January 10th, 2006

Brad @ Burning Man

If I Were Designing a Cyberpunk Game (#04)

People take the following features for granted in any massively multiplayer online game. Typing into a chat interface should let you be heard by everybody with you, for game-to-game variable definitions of "with you." (Teamed with you, in the same room, within a certain distance, whatever; it varies.) There should also be a way to yell to people in a larger area. There should also be a way to "whisper" to one of the people near you. There should also be a text-chat with one or more people at a time who aren't with you, so you can chat with friends and people you're conspiring with and so forth. OK, here's how I've always wished it was handled.

Hit enter to pop up a text window, type some text, hit enter to finish. The text analyzer should scan the text for emotional clues, for "emotes," as virtually every one of them does now. All lower case? Talking softly. Less than 25% capitalized? Normal speech. (To simplify life for the lazy, have an optional preference setting to never whisper without an explicit command, to default to the first letter capitalized. But that preference should default to "off," because the all-lower-case to whisper thing strikes me as more obvious than having to type /w before your text. The first few times you type in all lower case and somebody says, "Speak up? I missed some of that," people will figure out that they're whispering.) All upper case? Shouting. It should also count how many exclamation marks you've used in the last several sentences, and as the percentage climbs towards 100%, you should be gesturing wildly with your hands while you talk. It should also recognize as many of the emoticons as possible, and as many chat-speak abbreviations as possible. (Although it should not take some of them literally. LOL and ROFL should produce a weak grin.) Note that in general, shouting in public, unless it's immediately followed by violence you didn't initiate, should lower your reputation with everybody present and with the subcultures that use that public space.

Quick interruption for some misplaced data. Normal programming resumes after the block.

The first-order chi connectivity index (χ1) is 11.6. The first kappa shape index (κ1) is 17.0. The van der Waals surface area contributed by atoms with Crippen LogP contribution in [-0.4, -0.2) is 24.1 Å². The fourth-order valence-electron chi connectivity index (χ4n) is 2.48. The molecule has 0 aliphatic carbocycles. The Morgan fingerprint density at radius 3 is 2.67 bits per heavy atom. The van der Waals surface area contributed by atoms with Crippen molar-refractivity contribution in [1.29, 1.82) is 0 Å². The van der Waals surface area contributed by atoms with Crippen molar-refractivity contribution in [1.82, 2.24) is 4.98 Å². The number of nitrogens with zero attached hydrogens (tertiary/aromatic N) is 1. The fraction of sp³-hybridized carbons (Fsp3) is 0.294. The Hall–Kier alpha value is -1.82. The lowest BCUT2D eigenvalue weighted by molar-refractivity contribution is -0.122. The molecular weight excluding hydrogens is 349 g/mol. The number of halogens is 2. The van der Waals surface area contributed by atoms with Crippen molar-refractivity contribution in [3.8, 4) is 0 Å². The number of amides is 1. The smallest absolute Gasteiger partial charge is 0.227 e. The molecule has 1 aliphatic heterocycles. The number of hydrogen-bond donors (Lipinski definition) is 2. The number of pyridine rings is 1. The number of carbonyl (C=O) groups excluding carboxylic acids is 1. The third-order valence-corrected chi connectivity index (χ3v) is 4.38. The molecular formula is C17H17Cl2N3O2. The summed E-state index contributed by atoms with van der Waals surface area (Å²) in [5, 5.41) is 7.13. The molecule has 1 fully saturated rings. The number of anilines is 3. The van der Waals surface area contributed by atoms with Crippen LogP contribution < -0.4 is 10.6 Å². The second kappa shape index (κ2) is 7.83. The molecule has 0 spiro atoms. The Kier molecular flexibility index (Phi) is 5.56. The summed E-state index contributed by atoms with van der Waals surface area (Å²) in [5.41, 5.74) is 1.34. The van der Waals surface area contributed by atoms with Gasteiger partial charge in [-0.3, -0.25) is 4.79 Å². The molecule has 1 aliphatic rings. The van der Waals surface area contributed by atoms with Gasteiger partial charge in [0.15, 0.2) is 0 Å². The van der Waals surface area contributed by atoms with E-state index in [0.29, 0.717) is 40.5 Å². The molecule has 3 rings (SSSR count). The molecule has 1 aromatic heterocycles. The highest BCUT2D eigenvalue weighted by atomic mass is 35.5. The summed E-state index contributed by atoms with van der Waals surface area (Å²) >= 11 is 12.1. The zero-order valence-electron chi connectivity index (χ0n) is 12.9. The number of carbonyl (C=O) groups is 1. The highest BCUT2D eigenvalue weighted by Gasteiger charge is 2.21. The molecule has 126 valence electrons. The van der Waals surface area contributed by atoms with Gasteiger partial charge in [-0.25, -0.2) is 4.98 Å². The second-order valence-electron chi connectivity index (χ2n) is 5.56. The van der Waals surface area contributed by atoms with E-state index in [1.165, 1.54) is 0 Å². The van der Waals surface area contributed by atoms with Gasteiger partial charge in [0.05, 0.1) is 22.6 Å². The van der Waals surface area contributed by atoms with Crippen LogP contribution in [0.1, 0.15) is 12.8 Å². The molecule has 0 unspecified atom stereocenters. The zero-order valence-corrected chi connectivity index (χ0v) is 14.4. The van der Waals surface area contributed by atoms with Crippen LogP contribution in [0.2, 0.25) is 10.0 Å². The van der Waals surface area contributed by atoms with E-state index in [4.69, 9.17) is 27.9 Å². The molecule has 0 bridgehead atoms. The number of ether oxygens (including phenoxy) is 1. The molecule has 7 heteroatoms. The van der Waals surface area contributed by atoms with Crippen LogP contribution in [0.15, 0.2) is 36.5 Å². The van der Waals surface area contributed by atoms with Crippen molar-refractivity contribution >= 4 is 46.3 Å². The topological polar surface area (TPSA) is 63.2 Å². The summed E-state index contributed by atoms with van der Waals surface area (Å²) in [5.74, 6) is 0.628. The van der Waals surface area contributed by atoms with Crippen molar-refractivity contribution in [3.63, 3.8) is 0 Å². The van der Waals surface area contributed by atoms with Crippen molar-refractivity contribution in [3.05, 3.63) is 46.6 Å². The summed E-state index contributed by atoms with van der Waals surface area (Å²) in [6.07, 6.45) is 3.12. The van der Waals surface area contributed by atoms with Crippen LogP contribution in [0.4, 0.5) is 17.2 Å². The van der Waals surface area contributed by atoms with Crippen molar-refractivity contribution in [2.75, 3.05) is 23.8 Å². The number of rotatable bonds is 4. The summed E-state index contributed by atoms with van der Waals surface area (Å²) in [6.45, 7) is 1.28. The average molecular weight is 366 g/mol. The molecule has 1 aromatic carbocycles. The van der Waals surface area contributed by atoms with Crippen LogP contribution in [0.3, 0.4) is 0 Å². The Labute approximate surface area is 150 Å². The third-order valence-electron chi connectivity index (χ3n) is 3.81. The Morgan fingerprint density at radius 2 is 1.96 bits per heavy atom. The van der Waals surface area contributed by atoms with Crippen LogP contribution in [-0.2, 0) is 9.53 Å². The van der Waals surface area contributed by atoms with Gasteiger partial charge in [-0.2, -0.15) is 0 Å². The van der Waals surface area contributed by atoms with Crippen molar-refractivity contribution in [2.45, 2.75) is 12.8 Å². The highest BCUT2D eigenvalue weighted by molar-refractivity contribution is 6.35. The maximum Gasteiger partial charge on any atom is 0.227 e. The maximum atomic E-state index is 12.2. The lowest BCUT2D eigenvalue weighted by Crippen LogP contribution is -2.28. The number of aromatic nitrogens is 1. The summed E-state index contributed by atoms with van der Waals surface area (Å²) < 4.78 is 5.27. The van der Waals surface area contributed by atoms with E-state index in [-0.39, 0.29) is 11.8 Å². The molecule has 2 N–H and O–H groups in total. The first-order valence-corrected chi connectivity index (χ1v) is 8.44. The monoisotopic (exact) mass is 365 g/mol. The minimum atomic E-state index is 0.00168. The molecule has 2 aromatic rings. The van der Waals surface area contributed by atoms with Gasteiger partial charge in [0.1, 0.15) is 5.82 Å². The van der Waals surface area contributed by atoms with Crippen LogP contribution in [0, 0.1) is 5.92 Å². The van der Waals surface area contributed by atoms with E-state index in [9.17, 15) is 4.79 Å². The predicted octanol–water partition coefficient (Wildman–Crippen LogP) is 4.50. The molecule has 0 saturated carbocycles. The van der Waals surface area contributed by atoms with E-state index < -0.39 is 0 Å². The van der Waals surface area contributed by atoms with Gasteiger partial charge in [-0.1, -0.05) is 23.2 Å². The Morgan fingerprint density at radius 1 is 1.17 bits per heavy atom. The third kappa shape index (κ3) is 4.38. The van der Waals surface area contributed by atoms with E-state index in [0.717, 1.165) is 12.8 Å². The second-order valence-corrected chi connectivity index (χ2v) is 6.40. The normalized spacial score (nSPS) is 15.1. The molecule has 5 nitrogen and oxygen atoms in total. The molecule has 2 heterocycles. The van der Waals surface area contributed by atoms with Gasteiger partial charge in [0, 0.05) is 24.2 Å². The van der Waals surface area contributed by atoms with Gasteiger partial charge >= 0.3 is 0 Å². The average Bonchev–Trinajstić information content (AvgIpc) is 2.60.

Let's assume that you're all sitting at the table in some public space, or all sitting in the same room in somebody's Spot, the default situation for "group conversation." Then, text gets displayed normally. But anybody in the next room in the Spot, or who's standing near the table in the public space, is in "eavesdropping" mode to what you typed. None of it will show up in their "chat log," only as word balloons on screen. They'll hear, oh, let's say 10% of what's whispered, half of what's spoken normally, and nearly everything shouted. Replace the rest with ellipses. Not sitting or standing in a "group conversation area"? Everybody's in eavesdropping mode, not paying attention to you. You can, however, talk normally to a person standing near you by selecting them with the mouse first; then the eavesdropping rules apply to everybody else but they hear you as if you were in a group with them. Select somebody across the room and the same thing applies, but to everybody else, you're shouting -- with the same social stigma.

The alternative is to use your cellphone. There should be a phone icon on your toolbar, and/or a /phone (name) command. Click that and a separate text window, separate from your normal chat window, appears, and your character holds a phone up to their head. In one part of the window you've got a scrolling list of people whose numbers you have in your phone; click on them to call them. At that point, if they're logged in, they get a phone ringer popup; if they don't answer, you don't chat with them. Yes, there should be a "mute the phone" button or command to stop that popup until you turn it off, although "calls" from GMs should override that. You can give your number to anyone. You can give other peoples' numbers away, and it counts as an introduction. This would, of course, have to be worked into the reputation system. It should be possible to "change your number" and have your name erased from everybody's phone lists except maybe for people who you've identified as your closest friends.

Ideally, have the "phone" system integrated with a public domain or easily licensed chat system like Jabber or SILC, so people can also "phone" their friends when not sitting in front of the game.

While you have the simulated-cellphone window open, everybody at your table is in eavesdropping mode with you (but not the person or people on the other end), and you're in eavesdropping mode with them. While you're in direct chat with someone not at the table, you miss much of the conversation around you. While you're in direct chat with someone not present, those who are present should be able to eavesdrop imperfectly on you, whether they want to or not.

It occurs to me that clicking on somebody near you before typing, while you're in a group-conversation setting should have a similar effect. You're assumed to be whispering to them; other people in the same conversation only get eavesdropping. But you only get eavesdropping of everything else that gets said until you no longer have them highlighted.